Most Damning Information
Against Clinton Cut
From Cox report
The 700-page Cox Report, released to the public today, is missing more than 100 pages that detail White House involvement in China's extensive theft of U.S. military secrets, material embarrassing to past Presidents Ronald Reagan and George Bush and details implicating key officials of the US Department of Energy.
The details were omitted "for national security" under a deal between the House Select Committee and the Clinton White House.
However, those who have read the full, unedited, report say it is a stinging indictment of a White House that clearly helped US secrets fall into the hands of Communist China.
"There was a pattern of clear and consistent White House involvement in the transfer of sensitive technology to China," says one senior Congressional aide who had access to the report. "The pattern shows, at best, a White House that was incompetent and, at worst, complicit in the loss of US secrets."
But, under a deal cut by Committee Chairman Christopher Cox of California and President Bill Clinton, the public will not see that section of the report and the public version, while damaging, is not the clear-cut indictment of the White House that some had hoped.
Unlike a still-classified investigation by the Central Intelligence Agency, the public Cox report does not connect the dots between Democratic campaign contributions laundered by the Chinese government and White House actions to approve transfer of sensitive technology.
The CIA report established a clear pattern of political contributions from Chinese sources and the Loral Corp. with the White House approval of transfer of sensitive technology from Loral to China. The CIA report also found US Department of Energy officials tried to cover up discovery of the China spying.
The public Cox report, however, does not specifically implicate key US Department of Energy officials. Those who have read the full, classified, version say there is information that suggests criminal activity on part of some Energy department officials. That information, they say, has been turned over to the Justice Department.
Some Congressional sources say Cox agreed to the deletions in exchange for also cutting some report sections that could prove embarrassing for past Presidents Reagan and Bush.
"Quid pro quo, pure and simple," says one aide.
Others, however, say Cox allowed the cuts because he is not personally convinced the administration knowingly sold out the country.
"The Congressman is not prepared to publicly indict the President for treason. That is a very serious charge," said one aide. "The report that the public will see is, without a doubt, a pointed example of how the White House put political considerations above national security, but it does not attempt to assess blame on any single source."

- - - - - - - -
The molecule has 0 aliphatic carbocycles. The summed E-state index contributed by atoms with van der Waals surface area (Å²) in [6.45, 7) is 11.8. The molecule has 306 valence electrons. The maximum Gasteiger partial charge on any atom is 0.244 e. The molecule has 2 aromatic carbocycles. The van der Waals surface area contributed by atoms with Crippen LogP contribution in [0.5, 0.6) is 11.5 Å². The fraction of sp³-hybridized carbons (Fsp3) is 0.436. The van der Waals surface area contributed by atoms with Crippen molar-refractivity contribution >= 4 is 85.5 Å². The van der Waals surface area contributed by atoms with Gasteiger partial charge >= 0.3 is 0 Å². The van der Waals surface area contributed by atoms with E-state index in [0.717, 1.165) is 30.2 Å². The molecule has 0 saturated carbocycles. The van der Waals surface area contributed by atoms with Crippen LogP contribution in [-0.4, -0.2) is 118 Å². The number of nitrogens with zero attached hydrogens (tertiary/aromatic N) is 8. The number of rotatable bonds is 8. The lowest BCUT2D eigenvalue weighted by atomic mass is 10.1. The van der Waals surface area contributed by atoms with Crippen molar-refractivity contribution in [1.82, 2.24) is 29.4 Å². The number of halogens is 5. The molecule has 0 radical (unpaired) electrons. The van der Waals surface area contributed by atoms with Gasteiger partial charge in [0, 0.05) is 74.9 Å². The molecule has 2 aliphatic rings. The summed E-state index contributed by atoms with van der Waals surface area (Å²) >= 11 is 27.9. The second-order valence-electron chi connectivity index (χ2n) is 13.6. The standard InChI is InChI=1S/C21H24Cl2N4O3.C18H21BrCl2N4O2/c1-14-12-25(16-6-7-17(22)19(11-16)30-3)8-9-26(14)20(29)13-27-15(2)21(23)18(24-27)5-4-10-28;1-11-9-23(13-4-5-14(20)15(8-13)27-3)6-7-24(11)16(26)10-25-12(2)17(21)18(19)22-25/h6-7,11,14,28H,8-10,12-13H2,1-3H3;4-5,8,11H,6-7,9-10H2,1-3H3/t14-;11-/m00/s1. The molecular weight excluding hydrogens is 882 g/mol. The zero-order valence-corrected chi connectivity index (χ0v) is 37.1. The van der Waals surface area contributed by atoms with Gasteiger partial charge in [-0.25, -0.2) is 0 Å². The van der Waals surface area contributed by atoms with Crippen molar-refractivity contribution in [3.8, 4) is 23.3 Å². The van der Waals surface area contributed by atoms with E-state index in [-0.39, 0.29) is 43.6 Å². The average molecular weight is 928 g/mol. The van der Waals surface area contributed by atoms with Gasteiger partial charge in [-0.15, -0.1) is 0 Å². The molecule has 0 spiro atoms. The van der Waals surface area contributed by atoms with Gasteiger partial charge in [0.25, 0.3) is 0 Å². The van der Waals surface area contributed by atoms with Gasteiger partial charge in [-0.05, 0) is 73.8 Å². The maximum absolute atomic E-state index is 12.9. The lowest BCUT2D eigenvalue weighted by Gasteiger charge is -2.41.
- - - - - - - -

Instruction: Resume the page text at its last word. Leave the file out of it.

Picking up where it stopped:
For example, while the report says the Clinton administration relaxed restrictions on high-end computer sales to China in 1996, and 600 have since been sold, it also argues that US officials have no effective way to determine whether computers sold for commercial purposes are diverted to military uses.
However, high-performance computers legally purchased from US companies have been secretly used by Chinese military institutes and organizations involved in research and development of nuclear weapons, missiles, satellites, spacecraft, submarines, aircraft, military systems, command and control, communications and microwave and laser sensors.
In addition, Hughes Electronics Corp. and Loral Space and Electronics Ltd. illegally transmitted information that helped China improve its military rockets and operations, including the design and reliability of its ballistic missiles and nose cones. Both companies are currently under investigation by the Justice Department.
The report says China obtained information on seven US nuclear warheads, including five still deployed. They are the W-88 and W-76, both of which are launched from Trident submarines; the W-87, which is atop the Peacekeeper MX intercontinental ballistic missile, and the W-78 and W-62, which are on Minuteman III ICBMs.
But the report also says China has obtained far more advanced military equipment and technology from increased cooperation with Russia since 1992 than it has from espionage in the United States.
One Cox aide said his boss was determined to release a "bipartisan report that would not get lost amid charges of political witch hunting."
Advance reaction from the White House appears to support that assessment.
"I think finger-pointing is a popular spectator sport and participative sport here in Washington," Presidential spokesman Joe Lockhart said Monday. "The bottom line is this is a bipartisan problem that needs a bipartisan solution. It goes back over 20 years. It doesn't have a Democratic or Republican name on it."
The ranking minority member of Cox's committee added to the bipartisan theme.
"He was a gentleman throughout the entire process," said Rep. Norman D. Dicks (D-Wash.), said of Cox.. "He was definitely interested in a comprehensive report which was thoroughly investigated, but he was also willing to be fair in this enterprise."
Others, however, wonder what the spirit of bipartisanship cost.
"The report, as released publicly, is damaging, but it is far from the bombshell that some had hoped," says intelligence analyst Sander Owen, who read an advance copy of the report Monday night. "It leaves you wondering just what was taken out."